Are Christians afraid to think?

“Don’t think too deeply about Christianity or it might start to make some real sense. In other words. Lead to atheism.”                                                                                              – @mr_stinkynuts on twitter.
I recently saw the above post on twitter and wondered whether or not it had any validity. After seeing it, I remembered a conversation that I was having with my wife yesterday. (By the way, guys. Find a woman to marry that will make you a better man in the name of Jesus Christ. It is awesome!) In the conversation, Kati brought to my attention that many Christians don’t want to think too deeply about things because they feel like they are cheating on Jesus. She also stated that sometimes Christians don’t want to think about things like God’s existence because if they question it, it seems almost like they are already giving in and already disbelieving in God and in Jesus Christ. Because of this, I just want to share a bit of my story. Most of you, even my parents, have probably not heard this.

I was almost an atheist. Growing up in church I was exposed to a great number of people who believed everything that they were taught and refused to question what they heard. One phrase stands out as I think about my childhood within the context of church, “Just have faith.” My question toward that statement was not, “How can I have faith in something I cannot see,” but instead, “Why would I have faith without reason?”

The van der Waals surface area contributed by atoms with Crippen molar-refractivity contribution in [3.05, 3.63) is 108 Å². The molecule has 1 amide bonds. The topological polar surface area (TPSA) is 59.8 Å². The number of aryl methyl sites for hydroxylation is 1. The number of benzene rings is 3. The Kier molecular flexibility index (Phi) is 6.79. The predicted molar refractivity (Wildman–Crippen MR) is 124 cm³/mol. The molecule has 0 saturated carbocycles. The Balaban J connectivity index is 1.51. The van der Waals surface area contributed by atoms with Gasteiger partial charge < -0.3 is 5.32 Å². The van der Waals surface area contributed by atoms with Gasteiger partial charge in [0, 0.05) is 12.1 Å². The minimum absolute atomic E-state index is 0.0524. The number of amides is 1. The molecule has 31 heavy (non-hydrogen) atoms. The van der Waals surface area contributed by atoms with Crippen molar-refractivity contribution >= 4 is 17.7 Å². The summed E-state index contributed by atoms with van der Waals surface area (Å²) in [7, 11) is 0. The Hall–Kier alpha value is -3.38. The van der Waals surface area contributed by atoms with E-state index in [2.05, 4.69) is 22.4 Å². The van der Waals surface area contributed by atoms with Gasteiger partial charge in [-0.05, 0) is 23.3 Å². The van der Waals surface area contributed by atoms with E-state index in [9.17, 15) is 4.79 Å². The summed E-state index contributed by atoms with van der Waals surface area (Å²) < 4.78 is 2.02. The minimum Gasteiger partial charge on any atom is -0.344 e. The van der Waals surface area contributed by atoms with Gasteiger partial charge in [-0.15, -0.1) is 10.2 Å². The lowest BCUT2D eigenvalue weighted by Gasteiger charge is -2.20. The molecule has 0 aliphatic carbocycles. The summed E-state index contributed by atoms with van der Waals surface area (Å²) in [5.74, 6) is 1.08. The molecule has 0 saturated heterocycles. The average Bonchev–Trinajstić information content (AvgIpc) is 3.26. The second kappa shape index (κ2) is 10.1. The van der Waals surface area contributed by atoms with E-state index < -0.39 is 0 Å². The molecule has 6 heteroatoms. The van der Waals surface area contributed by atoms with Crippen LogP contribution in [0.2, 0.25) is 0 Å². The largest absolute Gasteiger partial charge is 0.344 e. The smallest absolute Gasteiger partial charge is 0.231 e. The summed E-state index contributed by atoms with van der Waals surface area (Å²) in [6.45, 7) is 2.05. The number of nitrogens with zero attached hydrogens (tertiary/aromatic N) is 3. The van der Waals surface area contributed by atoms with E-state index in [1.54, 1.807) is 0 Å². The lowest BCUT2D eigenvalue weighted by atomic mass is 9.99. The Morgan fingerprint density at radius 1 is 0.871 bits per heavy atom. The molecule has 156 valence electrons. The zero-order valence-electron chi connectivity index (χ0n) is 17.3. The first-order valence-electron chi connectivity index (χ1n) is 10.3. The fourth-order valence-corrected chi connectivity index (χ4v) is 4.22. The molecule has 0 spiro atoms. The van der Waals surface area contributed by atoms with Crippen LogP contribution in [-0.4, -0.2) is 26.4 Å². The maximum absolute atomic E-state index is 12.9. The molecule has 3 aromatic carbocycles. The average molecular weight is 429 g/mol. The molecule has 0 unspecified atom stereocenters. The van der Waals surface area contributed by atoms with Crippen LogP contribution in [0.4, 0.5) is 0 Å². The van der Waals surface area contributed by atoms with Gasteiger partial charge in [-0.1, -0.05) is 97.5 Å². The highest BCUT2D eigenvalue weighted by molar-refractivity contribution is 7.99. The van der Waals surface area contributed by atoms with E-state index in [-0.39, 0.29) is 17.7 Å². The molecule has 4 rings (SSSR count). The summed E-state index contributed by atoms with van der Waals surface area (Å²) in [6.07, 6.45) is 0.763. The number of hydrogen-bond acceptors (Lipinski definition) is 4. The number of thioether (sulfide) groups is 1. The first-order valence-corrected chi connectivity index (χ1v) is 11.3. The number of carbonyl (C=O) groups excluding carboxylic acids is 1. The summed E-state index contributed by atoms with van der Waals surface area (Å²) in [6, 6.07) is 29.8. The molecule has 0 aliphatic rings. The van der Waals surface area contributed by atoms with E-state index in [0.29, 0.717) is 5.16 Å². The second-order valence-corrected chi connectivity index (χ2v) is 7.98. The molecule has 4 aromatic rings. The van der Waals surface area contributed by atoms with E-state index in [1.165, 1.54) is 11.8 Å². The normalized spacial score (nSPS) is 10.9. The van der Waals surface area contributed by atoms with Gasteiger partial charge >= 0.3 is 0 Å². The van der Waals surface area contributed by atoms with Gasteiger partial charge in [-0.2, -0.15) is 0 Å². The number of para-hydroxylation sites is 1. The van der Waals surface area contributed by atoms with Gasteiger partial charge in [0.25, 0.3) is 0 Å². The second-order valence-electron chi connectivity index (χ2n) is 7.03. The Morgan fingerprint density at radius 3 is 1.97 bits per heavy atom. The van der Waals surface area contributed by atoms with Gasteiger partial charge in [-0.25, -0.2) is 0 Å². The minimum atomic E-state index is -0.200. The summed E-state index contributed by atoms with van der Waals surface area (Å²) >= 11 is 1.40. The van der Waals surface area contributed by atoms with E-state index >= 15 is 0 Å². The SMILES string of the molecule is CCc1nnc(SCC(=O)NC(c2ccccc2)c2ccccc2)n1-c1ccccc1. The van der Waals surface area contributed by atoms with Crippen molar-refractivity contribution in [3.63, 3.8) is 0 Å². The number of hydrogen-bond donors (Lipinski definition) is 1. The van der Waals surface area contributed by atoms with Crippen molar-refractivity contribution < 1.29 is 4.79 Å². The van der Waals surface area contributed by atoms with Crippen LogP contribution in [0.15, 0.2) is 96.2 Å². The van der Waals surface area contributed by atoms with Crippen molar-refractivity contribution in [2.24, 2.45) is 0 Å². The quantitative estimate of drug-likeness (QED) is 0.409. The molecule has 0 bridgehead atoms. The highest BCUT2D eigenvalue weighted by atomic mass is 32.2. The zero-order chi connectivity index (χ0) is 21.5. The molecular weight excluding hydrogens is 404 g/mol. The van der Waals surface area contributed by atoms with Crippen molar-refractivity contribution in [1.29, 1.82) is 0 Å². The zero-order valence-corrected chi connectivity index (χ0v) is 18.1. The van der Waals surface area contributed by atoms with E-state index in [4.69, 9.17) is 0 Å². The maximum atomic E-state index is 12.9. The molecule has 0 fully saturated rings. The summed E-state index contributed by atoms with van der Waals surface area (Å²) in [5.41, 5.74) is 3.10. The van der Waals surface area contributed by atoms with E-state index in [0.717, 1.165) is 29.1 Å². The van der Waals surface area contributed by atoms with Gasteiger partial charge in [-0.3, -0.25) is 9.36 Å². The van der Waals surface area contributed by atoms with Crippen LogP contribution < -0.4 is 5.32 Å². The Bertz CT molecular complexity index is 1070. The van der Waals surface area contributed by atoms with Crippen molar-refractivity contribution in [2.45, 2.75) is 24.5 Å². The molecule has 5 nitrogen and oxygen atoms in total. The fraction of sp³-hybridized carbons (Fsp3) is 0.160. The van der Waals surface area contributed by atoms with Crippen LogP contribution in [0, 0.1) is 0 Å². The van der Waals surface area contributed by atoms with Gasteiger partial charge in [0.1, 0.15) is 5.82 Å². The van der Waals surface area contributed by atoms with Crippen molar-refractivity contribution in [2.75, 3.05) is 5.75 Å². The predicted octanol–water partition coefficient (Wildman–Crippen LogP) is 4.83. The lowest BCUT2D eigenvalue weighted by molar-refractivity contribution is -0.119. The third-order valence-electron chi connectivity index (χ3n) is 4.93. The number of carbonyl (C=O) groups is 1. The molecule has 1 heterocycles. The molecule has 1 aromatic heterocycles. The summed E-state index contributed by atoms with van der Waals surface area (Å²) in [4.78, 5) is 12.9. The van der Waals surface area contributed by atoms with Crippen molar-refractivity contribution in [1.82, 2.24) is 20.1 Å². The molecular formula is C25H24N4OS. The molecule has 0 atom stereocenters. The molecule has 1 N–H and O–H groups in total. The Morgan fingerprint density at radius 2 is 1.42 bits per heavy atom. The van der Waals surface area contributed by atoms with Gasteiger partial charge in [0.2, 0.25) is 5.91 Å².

I prayed and got baptized several times in order to please both my parents and others within the church. I guess I also hoped that it would save me from some type of eternal fire. I was taught not to question God and not to question what was taught about God. Take everything on faith. We are saved through faith. We are made whole through faith. The only problem was, I didn’t feel saved and I most definitely didn’t feel whole. I called myself a christian, but I didn’t believe.

When I was fifteen, I finally met God. It was not because I had the faith to meet God, but because God had the grace to reveal Himself to me, just as Christ revealed Himself to Thomas. I had given up on trying to have enough faith. The surprising thing is, when I stopped relying on myself to have the faith, God revealed Himself to me in a way, I fear, that many professing Christians never get to experience. I am also afraid that the same is true within other religious communities and withing many intellectual communities. It is not a lack of faith that keeps us from God. It is not thinking deeply that keeps us from God. What keeps us from God is the fact that we rely on ourselves and anyone who wishes to rely on his or herself to find God will ultimately become an Atheist. They will ultimately lose their own faith, which isn’t really faith at all. We must turn to God and rely on Him instead of on ourselves. After all, we are all imperfect.

As for whether or not Christians are afraid to think. Yes, I believe some are. My question, then, is this: what reason do we have to fear if God has already revealed Himself to us? Through questioning, we gain a greater knowledge of God and we know God more. If thinking about the world and about God allows us to grow closer to God, what then should we take on faith? We take on faith what we know to be true: God has revealed Himself to us. He is with us. Still, we do not take this on the basis of our own faith. We take it according to the grace and the faithfulness that God has to offer. Remember, we cannot rely wholly on ourselves.

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